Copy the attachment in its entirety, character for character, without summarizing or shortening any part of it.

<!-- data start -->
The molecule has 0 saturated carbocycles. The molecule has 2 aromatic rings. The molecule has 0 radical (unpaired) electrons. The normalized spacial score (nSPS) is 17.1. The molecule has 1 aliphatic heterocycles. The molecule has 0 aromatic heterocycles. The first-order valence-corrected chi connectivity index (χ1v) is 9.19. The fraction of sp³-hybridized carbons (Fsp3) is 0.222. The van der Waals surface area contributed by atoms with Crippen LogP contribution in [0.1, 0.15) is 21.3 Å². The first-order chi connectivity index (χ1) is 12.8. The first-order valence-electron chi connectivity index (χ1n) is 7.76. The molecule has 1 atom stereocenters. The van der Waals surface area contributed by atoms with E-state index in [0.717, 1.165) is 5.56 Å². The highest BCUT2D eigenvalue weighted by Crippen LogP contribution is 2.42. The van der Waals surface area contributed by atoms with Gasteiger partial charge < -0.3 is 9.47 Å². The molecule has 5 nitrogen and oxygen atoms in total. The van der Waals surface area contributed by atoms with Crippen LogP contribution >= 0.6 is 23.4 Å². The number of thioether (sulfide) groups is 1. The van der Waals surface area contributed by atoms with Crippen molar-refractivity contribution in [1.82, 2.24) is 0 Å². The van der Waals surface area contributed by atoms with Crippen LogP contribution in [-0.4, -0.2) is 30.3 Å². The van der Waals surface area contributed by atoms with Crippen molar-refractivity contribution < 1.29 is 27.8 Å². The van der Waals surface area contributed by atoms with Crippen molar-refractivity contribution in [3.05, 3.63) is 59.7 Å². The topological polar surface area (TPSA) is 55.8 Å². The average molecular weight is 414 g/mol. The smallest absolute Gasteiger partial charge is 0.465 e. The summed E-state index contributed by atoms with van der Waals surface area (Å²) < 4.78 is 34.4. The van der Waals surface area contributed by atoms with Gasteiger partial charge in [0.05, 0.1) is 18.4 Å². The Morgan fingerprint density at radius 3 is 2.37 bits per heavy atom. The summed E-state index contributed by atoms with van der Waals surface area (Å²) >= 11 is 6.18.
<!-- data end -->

The molecule has 0 saturated carbocycles. The molecule has 2 aromatic rings. The molecule has 0 radical (unpaired) electrons. The normalized spacial score (nSPS) is 17.1. The molecule has 1 aliphatic heterocycles. The molecule has 0 aromatic heterocycles. The first-order valence-corrected chi connectivity index (χ1v) is 9.19. The fraction of sp³-hybridized carbons (Fsp3) is 0.222. The van der Waals surface area contributed by atoms with Crippen LogP contribution in [0.1, 0.15) is 21.3 Å². The first-order chi connectivity index (χ1) is 12.8. The first-order valence-electron chi connectivity index (χ1n) is 7.76. The molecule has 1 atom stereocenters. The van der Waals surface area contributed by atoms with E-state index in [0.717, 1.165) is 5.56 Å². The highest BCUT2D eigenvalue weighted by Crippen LogP contribution is 2.42. The van der Waals surface area contributed by atoms with Gasteiger partial charge < -0.3 is 9.47 Å². The molecule has 5 nitrogen and oxygen atoms in total. The van der Waals surface area contributed by atoms with Crippen LogP contribution >= 0.6 is 23.4 Å². The number of thioether (sulfide) groups is 1. The van der Waals surface area contributed by atoms with Crippen molar-refractivity contribution in [1.82, 2.24) is 0 Å². The van der Waals surface area contributed by atoms with Crippen LogP contribution in [-0.4, -0.2) is 30.3 Å². The van der Waals surface area contributed by atoms with Crippen molar-refractivity contribution < 1.29 is 27.8 Å². The van der Waals surface area contributed by atoms with Crippen molar-refractivity contribution in [3.05, 3.63) is 59.7 Å². The topological polar surface area (TPSA) is 55.8 Å². The average molecular weight is 414 g/mol. The smallest absolute Gasteiger partial charge is 0.465 e. The summed E-state index contributed by atoms with van der Waals surface area (Å²) < 4.78 is 34.4. The van der Waals surface area contributed by atoms with Gasteiger partial charge in [0.05, 0.1) is 18.4 Å². The Morgan fingerprint density at radius 3 is 2.37 bits per heavy atom. The summed E-state index contributed by atoms with van der Waals surface area (Å²) >= 11 is 6.18.